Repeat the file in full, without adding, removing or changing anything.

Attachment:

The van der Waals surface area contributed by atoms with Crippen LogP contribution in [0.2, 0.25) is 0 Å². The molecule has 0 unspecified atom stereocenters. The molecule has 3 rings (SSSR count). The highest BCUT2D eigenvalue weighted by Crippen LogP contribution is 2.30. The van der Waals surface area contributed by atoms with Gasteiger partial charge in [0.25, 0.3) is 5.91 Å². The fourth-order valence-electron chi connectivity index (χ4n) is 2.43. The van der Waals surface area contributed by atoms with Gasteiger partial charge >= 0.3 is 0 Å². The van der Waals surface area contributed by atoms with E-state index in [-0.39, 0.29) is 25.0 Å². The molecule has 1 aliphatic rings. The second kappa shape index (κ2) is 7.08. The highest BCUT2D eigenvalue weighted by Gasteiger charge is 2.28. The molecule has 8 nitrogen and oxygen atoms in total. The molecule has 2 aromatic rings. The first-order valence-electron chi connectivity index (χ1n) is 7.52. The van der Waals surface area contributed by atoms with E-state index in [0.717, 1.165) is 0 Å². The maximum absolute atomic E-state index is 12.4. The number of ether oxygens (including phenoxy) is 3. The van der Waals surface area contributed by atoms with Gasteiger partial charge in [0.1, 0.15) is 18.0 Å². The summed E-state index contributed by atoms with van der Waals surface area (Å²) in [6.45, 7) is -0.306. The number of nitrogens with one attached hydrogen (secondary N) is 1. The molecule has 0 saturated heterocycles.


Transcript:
The van der Waals surface area contributed by atoms with Crippen LogP contribution in [0.2, 0.25) is 0 Å². The molecule has 0 unspecified atom stereocenters. The molecule has 3 rings (SSSR count). The highest BCUT2D eigenvalue weighted by Crippen LogP contribution is 2.30. The van der Waals surface area contributed by atoms with Gasteiger partial charge in [0.25, 0.3) is 5.91 Å². The fourth-order valence-electron chi connectivity index (χ4n) is 2.43. The van der Waals surface area contributed by atoms with Gasteiger partial charge >= 0.3 is 0 Å². The van der Waals surface area contributed by atoms with E-state index in [-0.39, 0.29) is 25.0 Å². The molecule has 1 aliphatic rings. The second kappa shape index (κ2) is 7.08. The highest BCUT2D eigenvalue weighted by Gasteiger charge is 2.28. The molecule has 8 nitrogen and oxygen atoms in total. The molecule has 2 aromatic rings. The first-order valence-electron chi connectivity index (χ1n) is 7.52. The van der Waals surface area contributed by atoms with E-state index in [0.717, 1.165) is 0 Å². The maximum absolute atomic E-state index is 12.4. The number of ether oxygens (including phenoxy) is 3. The van der Waals surface area contributed by atoms with Gasteiger partial charge in [0.1, 0.15) is 18.0 Å². The summed E-state index contributed by atoms with van der Waals surface area (Å²) in [6.45, 7) is -0.306. The number of nitrogens with one attached hydrogen (secondary N) is 1. The molecule has 0 saturated heterocycles.